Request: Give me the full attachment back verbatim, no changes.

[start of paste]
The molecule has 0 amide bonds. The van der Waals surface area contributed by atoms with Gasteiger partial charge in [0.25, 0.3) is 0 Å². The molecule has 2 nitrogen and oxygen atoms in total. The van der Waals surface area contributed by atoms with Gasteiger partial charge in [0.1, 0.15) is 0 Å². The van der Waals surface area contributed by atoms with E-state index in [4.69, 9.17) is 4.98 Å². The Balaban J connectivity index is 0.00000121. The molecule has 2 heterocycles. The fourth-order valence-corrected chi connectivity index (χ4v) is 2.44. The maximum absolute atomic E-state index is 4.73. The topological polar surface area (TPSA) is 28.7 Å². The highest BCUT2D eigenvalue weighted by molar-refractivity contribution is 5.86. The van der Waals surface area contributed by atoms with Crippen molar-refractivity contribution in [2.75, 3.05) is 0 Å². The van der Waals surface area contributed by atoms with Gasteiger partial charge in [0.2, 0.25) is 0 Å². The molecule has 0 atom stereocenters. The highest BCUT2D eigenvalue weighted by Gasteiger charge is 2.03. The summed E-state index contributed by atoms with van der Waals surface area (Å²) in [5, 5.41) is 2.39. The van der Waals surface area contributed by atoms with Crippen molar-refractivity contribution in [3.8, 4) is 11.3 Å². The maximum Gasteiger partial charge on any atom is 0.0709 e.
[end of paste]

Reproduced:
The molecule has 0 amide bonds. The van der Waals surface area contributed by atoms with Gasteiger partial charge in [0.25, 0.3) is 0 Å². The molecule has 2 nitrogen and oxygen atoms in total. The van der Waals surface area contributed by atoms with Gasteiger partial charge in [0.1, 0.15) is 0 Å². The van der Waals surface area contributed by atoms with E-state index in [4.69, 9.17) is 4.98 Å². The Balaban J connectivity index is 0.00000121. The molecule has 2 heterocycles. The fourth-order valence-corrected chi connectivity index (χ4v) is 2.44. The maximum absolute atomic E-state index is 4.73. The topological polar surface area (TPSA) is 28.7 Å². The highest BCUT2D eigenvalue weighted by molar-refractivity contribution is 5.86. The van der Waals surface area contributed by atoms with Crippen molar-refractivity contribution in [2.75, 3.05) is 0 Å². The van der Waals surface area contributed by atoms with Gasteiger partial charge in [0.2, 0.25) is 0 Å². The molecule has 0 atom stereocenters. The highest BCUT2D eigenvalue weighted by Gasteiger charge is 2.03. The summed E-state index contributed by atoms with van der Waals surface area (Å²) in [5, 5.41) is 2.39. The van der Waals surface area contributed by atoms with Crippen molar-refractivity contribution in [3.8, 4) is 11.3 Å². The maximum Gasteiger partial charge on any atom is 0.0709 e.